Amid a flurry of bold speeches and statements they make to curry favor with voters, one topic seems to make the top candidates for president turn timid and tentative — money matters.
In a series, the Philippine Center for Investigative Journalism (PCIJ) interviewed eight of the nine presidential aspirants using a common set of questions on campaign finance issues, including where they get their campaign money, their major donors, and their expenses.
A few of the candidates were candid, some gave oblique answers, some waved specific questions away; one candidate teetered dangerously close to admitting, albeit unwittingly, that he would violate the law. Indeed, talking about money made many of them go around – and around – rendering them close to suffering verbal vertigo.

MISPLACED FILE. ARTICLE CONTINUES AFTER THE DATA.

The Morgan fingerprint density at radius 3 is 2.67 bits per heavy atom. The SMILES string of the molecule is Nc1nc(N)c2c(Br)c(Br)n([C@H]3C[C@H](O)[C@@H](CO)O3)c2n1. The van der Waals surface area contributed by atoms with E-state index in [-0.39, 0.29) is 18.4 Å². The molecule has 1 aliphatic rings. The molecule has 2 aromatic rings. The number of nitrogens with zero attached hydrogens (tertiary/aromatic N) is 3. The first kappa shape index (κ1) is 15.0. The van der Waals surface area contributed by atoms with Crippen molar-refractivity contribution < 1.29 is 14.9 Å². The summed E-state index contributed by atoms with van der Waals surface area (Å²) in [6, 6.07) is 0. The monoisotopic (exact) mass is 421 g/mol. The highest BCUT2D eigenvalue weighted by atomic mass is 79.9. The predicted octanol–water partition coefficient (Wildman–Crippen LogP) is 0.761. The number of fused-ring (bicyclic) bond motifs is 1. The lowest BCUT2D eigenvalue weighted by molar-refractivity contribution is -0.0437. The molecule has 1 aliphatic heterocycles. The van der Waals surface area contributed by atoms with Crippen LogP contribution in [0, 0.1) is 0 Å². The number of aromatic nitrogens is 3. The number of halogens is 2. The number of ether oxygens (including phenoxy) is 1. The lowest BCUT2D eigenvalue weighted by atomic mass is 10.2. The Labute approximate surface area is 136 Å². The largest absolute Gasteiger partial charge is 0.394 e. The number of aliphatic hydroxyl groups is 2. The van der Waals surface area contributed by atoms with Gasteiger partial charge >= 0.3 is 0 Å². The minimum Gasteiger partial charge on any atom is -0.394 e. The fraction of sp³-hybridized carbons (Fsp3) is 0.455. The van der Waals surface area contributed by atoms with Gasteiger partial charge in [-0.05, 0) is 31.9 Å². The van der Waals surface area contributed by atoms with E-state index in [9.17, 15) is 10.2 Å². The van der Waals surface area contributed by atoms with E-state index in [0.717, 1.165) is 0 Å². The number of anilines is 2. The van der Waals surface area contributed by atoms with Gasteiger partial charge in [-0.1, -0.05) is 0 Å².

This report by PCIJ Multimedia Director Ed Lingao draws from the transcripts of interviews with the candidates conducted recently by PCIJ staff writers Tita Valderama, Karol Anne Ilagan, Justine Espina-Letargo and Jaemark Tordecilla.
The story is part of the PCIJ’s commitments to the Pera’t Pulitika (PAP) 2010 Consortium that is focusing on campaign finance issues and reforms. The PAP 2010 includes, apart from the PCIJ, the Consortium on Electoral Reforms (CER), the Association of Schools of Public Administration in the Philippines (ASPAP), and the Lawyers’ League for Liberty (Libertas).